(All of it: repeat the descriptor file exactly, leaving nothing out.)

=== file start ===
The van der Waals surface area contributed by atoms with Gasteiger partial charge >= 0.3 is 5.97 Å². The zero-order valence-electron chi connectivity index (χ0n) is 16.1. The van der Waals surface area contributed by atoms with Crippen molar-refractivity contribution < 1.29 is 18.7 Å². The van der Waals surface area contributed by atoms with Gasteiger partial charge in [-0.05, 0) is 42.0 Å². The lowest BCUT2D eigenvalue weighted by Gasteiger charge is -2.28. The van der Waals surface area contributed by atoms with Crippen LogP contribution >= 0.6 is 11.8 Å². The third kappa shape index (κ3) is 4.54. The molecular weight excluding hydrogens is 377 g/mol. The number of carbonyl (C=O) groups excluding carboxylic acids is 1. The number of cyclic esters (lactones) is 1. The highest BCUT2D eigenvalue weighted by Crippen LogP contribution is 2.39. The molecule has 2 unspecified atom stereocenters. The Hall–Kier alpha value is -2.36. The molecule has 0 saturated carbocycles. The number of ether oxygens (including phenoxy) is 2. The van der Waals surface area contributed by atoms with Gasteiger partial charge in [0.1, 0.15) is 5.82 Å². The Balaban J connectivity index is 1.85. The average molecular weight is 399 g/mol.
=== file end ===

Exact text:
The van der Waals surface area contributed by atoms with Gasteiger partial charge >= 0.3 is 5.97 Å². The zero-order valence-electron chi connectivity index (χ0n) is 16.1. The van der Waals surface area contributed by atoms with Crippen molar-refractivity contribution < 1.29 is 18.7 Å². The van der Waals surface area contributed by atoms with Gasteiger partial charge in [-0.05, 0) is 42.0 Å². The lowest BCUT2D eigenvalue weighted by Gasteiger charge is -2.28. The van der Waals surface area contributed by atoms with Crippen LogP contribution >= 0.6 is 11.8 Å². The third kappa shape index (κ3) is 4.54. The molecular weight excluding hydrogens is 377 g/mol. The number of carbonyl (C=O) groups excluding carboxylic acids is 1. The number of cyclic esters (lactones) is 1. The highest BCUT2D eigenvalue weighted by Crippen LogP contribution is 2.39. The molecule has 2 unspecified atom stereocenters. The Hall–Kier alpha value is -2.36. The molecule has 0 saturated carbocycles. The number of ether oxygens (including phenoxy) is 2. The van der Waals surface area contributed by atoms with Gasteiger partial charge in [0.1, 0.15) is 5.82 Å². The Balaban J connectivity index is 1.85. The average molecular weight is 399 g/mol.